Italy’s final match before Marcello Lippi picks his final World Cup squad
ended in a 0-0 draw and no doubt there will be many a report lamenting the fact that they did not beat Cameroon.
Well, let us put things into perspective before we review the game. Firstly, Italy rarely convince in games leading up to a World Cup, that’s a stone cold fact. Secondly, this is a delicate stage in the players’ club season, and whilst we are not for a moment suggesting players would save themselves for the impending weekend matches, Serie A is the priority for a multitude of reasons. Finally, some of those on show against the Indomitable Lions will not be going to South Africa, even if they had put in the performance of their lives. Having said that, there is one reason for concern, and we will touch on that at the end of this report.
Looking at the game on a tactical level, the 3-4-3 employed by Lippi at the start of the match with was not a huge success. However, neither was it a complete failure, and the Azzurri conceded little during that half. What didn’t work were the wide midfielders and the wide forwards. They failed to create the two-on-one situations against the opposition full backs that the 3-4-3 would hope to facilitate. This could have been down to a lack of practice time using this formation or the personnel not being able to execute what was asked of them. However, Cameroon found it hard to create any kind of scoring opportunity, so from a defensive point of view the tactic did not give keeper Federico Marchetti cause for any concern.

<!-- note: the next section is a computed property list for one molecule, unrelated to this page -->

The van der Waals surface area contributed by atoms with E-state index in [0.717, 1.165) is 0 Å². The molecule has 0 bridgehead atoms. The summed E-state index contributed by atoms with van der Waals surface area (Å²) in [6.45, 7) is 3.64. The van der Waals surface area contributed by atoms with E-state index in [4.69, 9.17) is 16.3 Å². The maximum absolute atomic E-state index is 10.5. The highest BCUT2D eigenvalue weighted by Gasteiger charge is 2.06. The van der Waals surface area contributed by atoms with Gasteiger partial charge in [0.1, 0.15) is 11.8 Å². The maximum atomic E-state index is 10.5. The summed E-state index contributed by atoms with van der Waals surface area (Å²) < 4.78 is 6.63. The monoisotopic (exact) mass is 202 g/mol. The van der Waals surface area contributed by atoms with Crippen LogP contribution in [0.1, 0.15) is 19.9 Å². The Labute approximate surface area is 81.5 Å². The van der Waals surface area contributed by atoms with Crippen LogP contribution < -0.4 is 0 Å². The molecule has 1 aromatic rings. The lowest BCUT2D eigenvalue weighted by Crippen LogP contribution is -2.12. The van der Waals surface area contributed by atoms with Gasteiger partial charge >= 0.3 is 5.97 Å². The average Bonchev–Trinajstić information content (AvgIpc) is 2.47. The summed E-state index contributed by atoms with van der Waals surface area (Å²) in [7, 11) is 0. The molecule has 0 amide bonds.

The second half saw La Nazionale revert to a more conventional defensive block of four, with a fluid midfield and attack which switched from a four man midfield with two in attack to a front three, with new boy Andrea Cossu pushing further forward as the Italians searched for a goal. The second period was a much more confident performance, Antonio Di Natale having a stinging shot palmed away and had this been a boxing match, Italy would surely have won on points. Let us not forget that the opponent was not some soft sparring partner, Cameroon will be a force in South Africa.
Italy do have one major issue, which we fear will not be resolved come the summer. In games like this, when chances are few, regardless of Lippi’s men controlling much of the game, Italy lack the one thing they have always had – someone who can create something that hasn’t been practiced on the training ground, something improvised, in short, something unexpected. From 1990 to 2006 they could rely on the likes of Robert Baggio, Alessandro Del Piero or Francesco Totti to be the exponent of the sublime. Yet in 2010, there will not be an Antonio Cassano or even a Mario Balotelli to take on that role of the ‘fantasista’ that this current team is desperately crying out for.